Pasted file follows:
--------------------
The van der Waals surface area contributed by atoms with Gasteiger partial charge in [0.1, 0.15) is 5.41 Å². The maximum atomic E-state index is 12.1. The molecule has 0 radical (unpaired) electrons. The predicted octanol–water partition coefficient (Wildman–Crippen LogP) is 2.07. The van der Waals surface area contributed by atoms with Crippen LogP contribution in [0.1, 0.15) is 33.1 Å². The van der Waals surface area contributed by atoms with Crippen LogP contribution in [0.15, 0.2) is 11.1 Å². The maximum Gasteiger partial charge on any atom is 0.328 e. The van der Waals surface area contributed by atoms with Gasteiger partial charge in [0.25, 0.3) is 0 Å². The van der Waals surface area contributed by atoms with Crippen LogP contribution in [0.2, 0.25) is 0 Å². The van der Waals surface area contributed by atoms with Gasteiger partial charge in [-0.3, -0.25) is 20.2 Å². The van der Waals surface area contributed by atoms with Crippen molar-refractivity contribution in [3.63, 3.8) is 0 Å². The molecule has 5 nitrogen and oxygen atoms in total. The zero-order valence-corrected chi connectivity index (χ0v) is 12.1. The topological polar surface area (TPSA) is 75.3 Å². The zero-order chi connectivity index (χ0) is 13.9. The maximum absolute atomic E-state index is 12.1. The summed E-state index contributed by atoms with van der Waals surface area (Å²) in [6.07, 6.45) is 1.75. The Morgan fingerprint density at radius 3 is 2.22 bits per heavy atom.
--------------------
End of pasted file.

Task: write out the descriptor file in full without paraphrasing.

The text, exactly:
The van der Waals surface area contributed by atoms with Gasteiger partial charge in [0.1, 0.15) is 5.41 Å². The maximum atomic E-state index is 12.1. The molecule has 0 radical (unpaired) electrons. The predicted octanol–water partition coefficient (Wildman–Crippen LogP) is 2.07. The van der Waals surface area contributed by atoms with Crippen LogP contribution in [0.1, 0.15) is 33.1 Å². The van der Waals surface area contributed by atoms with Crippen LogP contribution in [0.15, 0.2) is 11.1 Å². The maximum Gasteiger partial charge on any atom is 0.328 e. The van der Waals surface area contributed by atoms with Gasteiger partial charge in [0.25, 0.3) is 0 Å². The van der Waals surface area contributed by atoms with Crippen LogP contribution in [0.2, 0.25) is 0 Å². The van der Waals surface area contributed by atoms with Gasteiger partial charge in [-0.3, -0.25) is 20.2 Å². The van der Waals surface area contributed by atoms with Crippen molar-refractivity contribution in [3.63, 3.8) is 0 Å². The molecule has 5 nitrogen and oxygen atoms in total. The zero-order valence-corrected chi connectivity index (χ0v) is 12.1. The topological polar surface area (TPSA) is 75.3 Å². The zero-order chi connectivity index (χ0) is 13.9. The maximum absolute atomic E-state index is 12.1. The summed E-state index contributed by atoms with van der Waals surface area (Å²) in [6.07, 6.45) is 1.75. The Morgan fingerprint density at radius 3 is 2.22 bits per heavy atom.